(Reuters) - Canada and South Korea are having “tremendous discussions” toward a free-trade agreement, said Canadian Agriculture Minister Gerry Ritz, a deal that could increase trade in meat and autos.
Talks began in 2005, but were later hung up over disputes such as a delay in South Korea scrapping its ban on Canadian beef. South Korea lifted its nine-year-old ban in 2012.
“It (would be) a great agreement to have free trade into Korea,” Ritz said on a broad-ranging conference call. “It’s a very primary agriculture market for us, a premium product market and we continue to press ahead in those negotiations.”
A free trade deal would be welcome news for Canadian beef and pork shippers. Without such an agreement, Canadian producers fear that shipments to South Korea would shrink once Seoul’s free trade deal with the United States takes full effect in 2016.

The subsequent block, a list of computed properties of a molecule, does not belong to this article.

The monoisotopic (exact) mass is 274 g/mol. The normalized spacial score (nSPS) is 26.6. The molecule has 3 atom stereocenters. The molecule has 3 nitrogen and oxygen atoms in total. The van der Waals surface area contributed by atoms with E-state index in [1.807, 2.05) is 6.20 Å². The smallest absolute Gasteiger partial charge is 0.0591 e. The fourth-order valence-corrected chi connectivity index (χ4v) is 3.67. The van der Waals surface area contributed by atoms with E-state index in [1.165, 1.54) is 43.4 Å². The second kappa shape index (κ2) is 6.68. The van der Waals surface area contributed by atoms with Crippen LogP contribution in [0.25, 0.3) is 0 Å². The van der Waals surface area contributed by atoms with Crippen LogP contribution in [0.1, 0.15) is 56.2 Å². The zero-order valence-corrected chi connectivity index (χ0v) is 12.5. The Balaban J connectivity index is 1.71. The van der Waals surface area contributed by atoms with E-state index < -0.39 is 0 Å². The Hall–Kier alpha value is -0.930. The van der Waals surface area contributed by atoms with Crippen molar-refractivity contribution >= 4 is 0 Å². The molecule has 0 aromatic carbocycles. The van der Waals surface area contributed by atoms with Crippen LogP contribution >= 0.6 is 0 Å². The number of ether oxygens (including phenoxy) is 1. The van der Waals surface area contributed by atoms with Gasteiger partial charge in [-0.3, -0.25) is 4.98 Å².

Canada’s auto sector is worried, however, that a free-trade deal would damage its industry.
Rudy Husny, a spokesman for Canadian International Trade Minister Ed Fast, would not say how close a deal is, but said the two countries continue to work toward an agreement.
Canada and the European Union agreed in October on a multibillion-dollar trade pact.
Reporting by Rod Nickel in Winnipeg, Manitoba; Editing by Chizu Nomiyama